Fortunately, early treatment of spinal cord injuries can sometimes help minimize permanent damage.
How Spinal Cord Injuries Are Diagnosed
If you’re injured in an accident, emergency medical technicians will assess you to ensure that your breathing and heart rate haven’t been seriously affected by any injuries to your spine. They’ll also check your ability to move your limbs (unless another injury prevents this) and your ability to feel touch.
In other situations, especially if you seek treatment after an injury, you may undergo one or more of the following diagnostic tests:
- An X-ray, which can show broken or dislocated bones.
- A CT scan, which allows physicians to see any broken bones, blood vessel damage, or blood clots that could pose a risk.
- An MRI, which provides a view of the spinal cord and soft tissues surrounding it.
Depending on what these imaging tests show, further tests may be ordered.
Treatment Options for Spinal Cord Injuries
Treatment of a spinal cord injury can focus on both the short and the long term.
Short-term treatments may include emergency decompression surgery, steroid injections, cooling beds, and other therapies designed to heal the spinal cord, reduce inflammation, and minimize any further damage.
Long-term treatments will focus on learning to manage your spinal cord injury and reduce the risk of any potential complications. These can include:
- Learning to use assistive devices like a wheelchair, walker, or cane
- Using physical therapy to regain strength and mobility and to retrain the brain to move your body
- Relearn and recover the skills you need to care for yourself independently, from bathing and toileting to dressing yourself or driving a car
Other Types of Spinal Cord Injuries
Contusions & Compressions
Contusions and compressions are the two most common types of spinal cord injuries; and while they may not sound as serious as a severed spinal cord or broken neck, they can pose just as much risk of severe or permanent dysfunction.
- Spinal contusions bruise the spinal cord, causing bleeding and inflammation of nearby blood vessels.
- Spinal compressions involve pressure on the spinal cord, often from a vertebral fracture or hematoma.
Both contusions and compressions can permanently disrupt the nerve pathways, and because the nerve cells in the spinal cord—unlike other cells in the body—can’t regenerate themselves if they’re damaged or destroyed, these relatively-harmless-sounding injuries can constitute a medical emergency.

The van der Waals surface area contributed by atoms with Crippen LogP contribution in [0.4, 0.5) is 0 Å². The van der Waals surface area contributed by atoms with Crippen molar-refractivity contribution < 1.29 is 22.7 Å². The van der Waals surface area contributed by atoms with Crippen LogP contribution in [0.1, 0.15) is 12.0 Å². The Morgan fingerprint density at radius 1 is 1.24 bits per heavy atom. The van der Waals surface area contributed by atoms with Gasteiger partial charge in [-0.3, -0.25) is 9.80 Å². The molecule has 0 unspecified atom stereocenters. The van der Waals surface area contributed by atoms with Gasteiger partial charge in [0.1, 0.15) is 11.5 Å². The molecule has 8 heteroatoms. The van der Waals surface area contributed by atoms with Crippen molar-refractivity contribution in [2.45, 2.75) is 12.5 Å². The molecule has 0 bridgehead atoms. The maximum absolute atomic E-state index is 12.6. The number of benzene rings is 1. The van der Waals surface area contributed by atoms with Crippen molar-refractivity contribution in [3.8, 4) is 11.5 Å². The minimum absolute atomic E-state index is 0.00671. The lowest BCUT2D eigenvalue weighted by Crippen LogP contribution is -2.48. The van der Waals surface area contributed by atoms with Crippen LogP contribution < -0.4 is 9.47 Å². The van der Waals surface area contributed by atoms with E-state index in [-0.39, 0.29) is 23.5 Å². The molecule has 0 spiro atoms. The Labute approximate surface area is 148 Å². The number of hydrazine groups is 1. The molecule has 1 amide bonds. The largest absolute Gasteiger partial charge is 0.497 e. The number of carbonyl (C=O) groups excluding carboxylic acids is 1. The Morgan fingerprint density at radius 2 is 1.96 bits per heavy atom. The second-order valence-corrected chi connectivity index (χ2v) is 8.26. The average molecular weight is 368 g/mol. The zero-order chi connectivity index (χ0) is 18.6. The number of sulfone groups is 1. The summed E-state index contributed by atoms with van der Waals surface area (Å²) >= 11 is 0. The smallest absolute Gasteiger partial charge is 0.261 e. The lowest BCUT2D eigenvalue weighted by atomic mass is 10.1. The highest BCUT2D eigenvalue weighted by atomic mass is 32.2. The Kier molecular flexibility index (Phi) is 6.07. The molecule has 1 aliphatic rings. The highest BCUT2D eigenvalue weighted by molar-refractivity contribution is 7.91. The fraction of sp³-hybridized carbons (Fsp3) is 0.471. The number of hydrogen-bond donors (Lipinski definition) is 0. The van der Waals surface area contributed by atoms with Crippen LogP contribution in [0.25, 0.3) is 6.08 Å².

Cauda Equina Syndrome
This condition, named for the “horse tail” of spinal nerve roots near the tailbone, is a more chronic or long-term spinal injury that can cause a cascade of symptoms.
Cauda equina syndrome can result from compression to the nerve roots through a sudden injury, post-surgical complications, or even certain repetitive movements. Those suffering from cauda equina syndrome may experience serious sciatica pain, incontinence, weakness in the buttocks or thighs, or trouble walking.
Although it may come on gradually, cauda equina syndrome requires immediate decompression treatment to prevent permanent damage. And a physician’s failure to diagnose this condition (or writing it off as typical sciatica pain) can constitute medical malpractice.
What to Do If You’ve Suffered a Spinal Cord Injury
Contusions, compressions, and other spinal cord injuries can be devastating and affect just about every aspect of one’s daily life. It can be easy to underestimate the lifelong impact of these injuries, and insurance companies have a vested interest in settling as quickly and as cheaply as possible. Taking a settlement offer without seeking legal advice of your own could mean giving up funds you’ll need for future care.
If you’ve suffered a spinal injury as a result of someone else’s negligence, you have options. Contact the skilled attorneys at Breit Biniazan to set up a consultation to discuss your case and learn more about your legal options.
Justin Sheldon's law career of over ten years began with a sympathy for those who had been injured and a passion for representing those injury victims. With years of experience, ongoing legal education, and various awards winnings, Justin provides the expert and fierce legal representation that Virginia personal injury victims both require and deserve.